As the title might indicate, this is going to be a big ol’ spoiler-filled discussion of what happened at the end of Ari Aster‘s family horror nightmare, Hereditary. We highly recommend you watch the movie first before reading this (duh). If you want our spoiler-free review of Hereditary, click here.
Hereditary is upsetting pretty much from the opening frames. It deals with grief and the fear of becoming like our parents whether we want to or not in a truly visceral and disturbing way. The drama between the family members–played by Toni Collette, Gabriel Byrne, Alex Wolff, and Milly Shapiro–is at the front and center of the narrative, but always in the background is the looming shadow of the family’s deceased matriarch. Sometimes literally.
The story is very clearly defined with the family’s struggle–and the stunted grief around the mother’s death and the deep and guttural grief with Charlie’s death–but the “plot” as it were might not be as easily picked up. Aster gives you just a few nuggets of important information and expects the audience to intuit the rest, through fingers clasped over our eyes of course. So what exactly happens in Hereditary that leads to the explosion of terror at the end?
A lot of the information about what’s going on is divulged via dialogue throughout the movie. Annie (Collette) talks at length in several scenes about her mother’s strange behavior; how her brother killed himself after claiming their mother was trying to put people inside him. After Annie refuses to allow her mother to have anything to do with Peter (Wolff), she softens a bit when Charlie (Shapiro) is born, and she wanted to have complete control of the way Charlie was raised, even insisting she, the grandmother, breastfeed the baby, and treating Charlie like a boy.
Paimon? Who’s Paimon?
This, of course, we find out later, is that the mother, being the queen of a death cult, was trying to create a perfect vessel for the demon Paimon to enter. Paimon needs a male host preferably, which explains Annie’s comment about her brother’s claims, and why she raised Charlie as a boy. Charlie is, for all intents and purposes, the spirit of Paimon put into human form, and when she dies in the movie’s most shocking moment, Paimon has nowhere to go, for a time.
Paimon, a Hell demon and a minion of good ol’ Lucifer himself, was named in several ancient tomes, such as Lesser Key of Solomon, an anonymous grimoire (spell book) on demonology, mostly made up of writings from the mid-17th century, as well as several other similar books from the period and after. Paimon is a demon who commands forces and legions and requires a host. In Lesser Key, he is described “in the form of a Man sitting upon a Dromedary with a Crown most glorious upon his head.” This imagery is used in the movie, both with Charlie’s decapitated bird-figure’s crown, and the crown that sits both upon Charlie’s head and later Peter’s as well. It is also said that Paimon is full of energy and loud noises and bright lights make him more active.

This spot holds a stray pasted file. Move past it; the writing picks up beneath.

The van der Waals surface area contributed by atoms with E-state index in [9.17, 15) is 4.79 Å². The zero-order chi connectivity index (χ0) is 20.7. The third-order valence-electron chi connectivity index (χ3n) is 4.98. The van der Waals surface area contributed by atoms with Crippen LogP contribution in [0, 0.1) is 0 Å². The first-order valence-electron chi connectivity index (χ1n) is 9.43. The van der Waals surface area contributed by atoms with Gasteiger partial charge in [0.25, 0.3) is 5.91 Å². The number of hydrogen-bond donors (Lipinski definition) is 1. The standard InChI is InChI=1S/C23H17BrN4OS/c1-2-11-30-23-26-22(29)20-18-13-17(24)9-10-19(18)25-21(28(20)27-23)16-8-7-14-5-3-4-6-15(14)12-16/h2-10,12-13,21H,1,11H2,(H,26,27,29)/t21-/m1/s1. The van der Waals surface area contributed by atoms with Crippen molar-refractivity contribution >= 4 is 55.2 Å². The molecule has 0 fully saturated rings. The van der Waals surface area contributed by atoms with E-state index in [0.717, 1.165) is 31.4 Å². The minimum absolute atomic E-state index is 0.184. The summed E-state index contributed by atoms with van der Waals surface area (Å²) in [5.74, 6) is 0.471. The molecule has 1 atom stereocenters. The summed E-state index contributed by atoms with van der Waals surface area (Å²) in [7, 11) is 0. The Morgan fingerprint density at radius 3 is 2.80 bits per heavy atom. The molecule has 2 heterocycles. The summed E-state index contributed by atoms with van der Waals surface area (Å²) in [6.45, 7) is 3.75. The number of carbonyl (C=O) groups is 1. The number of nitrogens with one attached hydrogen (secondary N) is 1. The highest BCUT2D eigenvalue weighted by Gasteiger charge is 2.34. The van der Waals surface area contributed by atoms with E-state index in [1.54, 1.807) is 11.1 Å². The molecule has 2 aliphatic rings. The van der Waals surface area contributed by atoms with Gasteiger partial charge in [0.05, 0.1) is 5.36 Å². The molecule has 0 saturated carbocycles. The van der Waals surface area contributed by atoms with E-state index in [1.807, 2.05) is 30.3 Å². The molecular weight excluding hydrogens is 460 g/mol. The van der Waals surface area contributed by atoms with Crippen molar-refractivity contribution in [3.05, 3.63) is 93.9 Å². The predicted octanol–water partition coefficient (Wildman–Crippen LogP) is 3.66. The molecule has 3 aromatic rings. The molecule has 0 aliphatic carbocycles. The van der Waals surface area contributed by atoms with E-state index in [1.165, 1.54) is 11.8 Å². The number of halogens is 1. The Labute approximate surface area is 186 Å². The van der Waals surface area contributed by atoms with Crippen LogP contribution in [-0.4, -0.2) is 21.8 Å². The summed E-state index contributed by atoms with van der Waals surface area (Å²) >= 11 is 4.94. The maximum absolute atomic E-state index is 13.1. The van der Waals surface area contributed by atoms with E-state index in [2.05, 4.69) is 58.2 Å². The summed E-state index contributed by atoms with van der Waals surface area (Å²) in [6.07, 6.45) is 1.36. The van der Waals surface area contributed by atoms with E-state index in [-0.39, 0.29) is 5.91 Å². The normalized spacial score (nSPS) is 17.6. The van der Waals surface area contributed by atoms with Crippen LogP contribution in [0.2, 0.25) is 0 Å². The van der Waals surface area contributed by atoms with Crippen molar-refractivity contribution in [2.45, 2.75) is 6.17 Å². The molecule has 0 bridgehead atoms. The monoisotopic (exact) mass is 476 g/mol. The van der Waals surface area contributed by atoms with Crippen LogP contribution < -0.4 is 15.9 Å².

Charlie’s trademark noise is that strange tongue click, which Annie then hears when she first tries to summon her daughter’s spirit at the behest of the actually-evil Joan (Ann Dowd). It’s a heartbreaking reveal when we find out that Annie was so manipulated by her grief for poor Charlie that she essentially brings about her family’s own downfall. The *thok* noise is the harbinger of doom for the Graham family.
So the cult worships Paimon, and Annie and her family are unwitting pawns in her mother’s posthumous plan to bring about this particular demon. When we see the strange ring of light appear and disappear and move in front of Annie and Peter, this can be read as Paimon attempting to weaken or control them, as it indeed does on a couple of occasions, notably the scene with Peter in class, and with Annie at the end of the movie.
Fire and Heads
Annie is also throughout the movie, and indeed her life, tormented by Paimon. She has an estranged relationship with her mother–naturally! her mother’s a lunatic–and has tried to rationalize the behavior all her life. However, in her subconscious, she on some level must know the evil her mother intended for them, evidenced by the sleepwalking incident where she nearly incinerated her children and herself. Burning seems to be the only way to stop the inevitable from happening.
As the movie is called Hereditary, there are obviously familial ties at the forefront of everything. Charlie’s head gets cut off, so the body of the grandmother–placed in the Graham’s attic by the cult members–is likewise decapitated, and Annie, while possessed beyond hope, is seen floating in the rafters and cutting her own head off (the moment that’s given me the most nightmares). This is symbolic of the head actually being that of Paimon, with no other head required. When Peter jumps out the attic window after seeing these horrific things and the nude cultists, he effectively dies, allowing Paimon/Charlie to possess his body, moving the crown from Charlie’s head on the altar to Peter’s.
Hereditary is a movie where you’re never sure if the family’s going crazy or truly experiencing these demonic and ghostly occurrences. However once we do know it’s all true, everything happens so quickly and brutally that it’s a bit overwhelming. This is a movie we’ll be analyzing for a long time to come. Hail Paimon.
More of the scary stuff!
- Alex Garland’s Annihilation is much more Lovecraftian than you thought!
- More Hereditary in our review!
- Halloween star Jamie Lee Curtis on returning to the franchise and Laurie Strode’s legacy!
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